Sustainable weight loss recommendations
Even though many of us would like to lose 10lbs in a span of 2 weeks, it would require a severe, drastic and ill-advised change to our weekly caloric intake. Not only would it be painfully challenging, we’d likely bounce back to our previous weight.
As such, if the goal is weight loss then a person should strive for consistency and bear in mind that it is a lifestyle change as opposed to an item to be checked off a check-list. The CDC (Center for Disease Control) suggests a healthy goal is to lose 1 to 2lbs of weight per week. Losing 1lb requires a caloric deficit of 3500 calories per week, translating to a caloric deficit of 500 calories per day (1000 calories per day if it the goal was 2 lbs of weight loss per week). This caloric deficit can be reached by decreasing the calories consumed and increasing physical activity. Again you can use “MyFitnessPal” in order to calculate your target calories for a 1lb (or 2lbs) per week weight loss plan.
Setting you up for success
- Create a realistic weight loss goal and come up with a reason why you want to lose the weight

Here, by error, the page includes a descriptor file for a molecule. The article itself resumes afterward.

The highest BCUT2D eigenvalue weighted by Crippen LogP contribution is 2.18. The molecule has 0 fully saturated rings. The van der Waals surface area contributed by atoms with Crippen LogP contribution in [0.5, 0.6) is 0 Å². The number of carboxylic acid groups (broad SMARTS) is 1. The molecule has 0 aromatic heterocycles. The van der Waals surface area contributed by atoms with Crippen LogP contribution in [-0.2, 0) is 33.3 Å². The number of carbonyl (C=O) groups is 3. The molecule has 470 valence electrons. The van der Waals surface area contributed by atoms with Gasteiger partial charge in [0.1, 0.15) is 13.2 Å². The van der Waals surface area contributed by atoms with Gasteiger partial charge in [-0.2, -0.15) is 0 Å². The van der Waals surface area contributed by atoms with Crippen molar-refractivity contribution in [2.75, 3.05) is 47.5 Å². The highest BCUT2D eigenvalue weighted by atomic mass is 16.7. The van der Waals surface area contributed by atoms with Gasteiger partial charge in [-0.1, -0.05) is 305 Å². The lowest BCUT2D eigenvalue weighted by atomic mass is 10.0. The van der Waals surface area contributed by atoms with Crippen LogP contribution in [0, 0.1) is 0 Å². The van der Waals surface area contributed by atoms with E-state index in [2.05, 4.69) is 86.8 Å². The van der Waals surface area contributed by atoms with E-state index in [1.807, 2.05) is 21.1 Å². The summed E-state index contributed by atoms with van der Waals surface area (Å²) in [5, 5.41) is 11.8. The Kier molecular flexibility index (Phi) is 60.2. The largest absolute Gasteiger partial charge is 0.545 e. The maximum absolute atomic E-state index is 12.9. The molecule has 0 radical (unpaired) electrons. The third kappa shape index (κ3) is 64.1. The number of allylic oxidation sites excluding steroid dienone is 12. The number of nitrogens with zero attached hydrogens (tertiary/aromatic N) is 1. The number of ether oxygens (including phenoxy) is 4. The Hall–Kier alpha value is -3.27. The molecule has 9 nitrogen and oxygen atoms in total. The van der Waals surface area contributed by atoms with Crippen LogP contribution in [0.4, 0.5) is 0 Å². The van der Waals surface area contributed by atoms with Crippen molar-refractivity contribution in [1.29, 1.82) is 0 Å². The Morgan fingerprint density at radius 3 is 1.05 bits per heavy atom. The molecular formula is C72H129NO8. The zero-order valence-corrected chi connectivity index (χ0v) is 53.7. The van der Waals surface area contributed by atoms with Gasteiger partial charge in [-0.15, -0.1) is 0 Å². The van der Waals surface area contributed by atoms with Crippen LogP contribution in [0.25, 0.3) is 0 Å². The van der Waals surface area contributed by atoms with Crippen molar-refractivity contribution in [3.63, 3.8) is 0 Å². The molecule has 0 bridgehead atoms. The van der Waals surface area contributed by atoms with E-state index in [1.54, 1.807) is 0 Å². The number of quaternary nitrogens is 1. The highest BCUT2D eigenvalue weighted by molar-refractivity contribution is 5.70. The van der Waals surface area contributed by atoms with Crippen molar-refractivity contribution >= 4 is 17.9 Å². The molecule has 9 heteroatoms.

- Use MyFitnessPal as a tool to track your calorie allowance
- Be vigilant with reporting your portion sizes and the type of food to get the most out of MyFitnessPal
- Consuming “whole foods”. These include but are not limited to: Whole grains instead of refined grains whenever possible. Fruits, vegetables, and beans instead of supplements to provide the fiber and vitamins they contain. Chicken breast cooked with healthful ingredients instead of chicken processed with added fats, flavorings, and preservatives
- Ingest foods that are high in fiber and protein. Both have been proven to improve satiety. (Recommended 25-30 grams of fiber daily and 1.6 g/kg body weight (0.7 g/lbs body weight) of protein)
- Be mindful of the liquid calories (coffee, smoothies) that you are consuming as they are sneaky ways to increase caloric intake
- Consistently is key. Create a diet that you enjoy and that fits with your lifestyle while keeping your calories low
The importance of Nutrition for Optimal Rehab
Nutrition is the process of providing or obtaining the food necessary for health and growth. Proper nutrition (an often overlooked and unappreciated aspect of the rehab process) can reduce the prevalence of comorbidities and chronic diseases such as obesity, diabetes, hypertension and other conditions. Nutrition also can either enhance or negatively impact the process of recovery as it plays a role with inflammation and our healing process.
Inflammation often gets a bad rap when it comes to healing. However, it is important to know that inflammation is a necessary phase of healing from surgery or from an acute injury as it starts the healing process. The issue arrives when inflammation is excessive and persist for a long time as it does not allow for our bodies to advance to the next stages of tissue healing.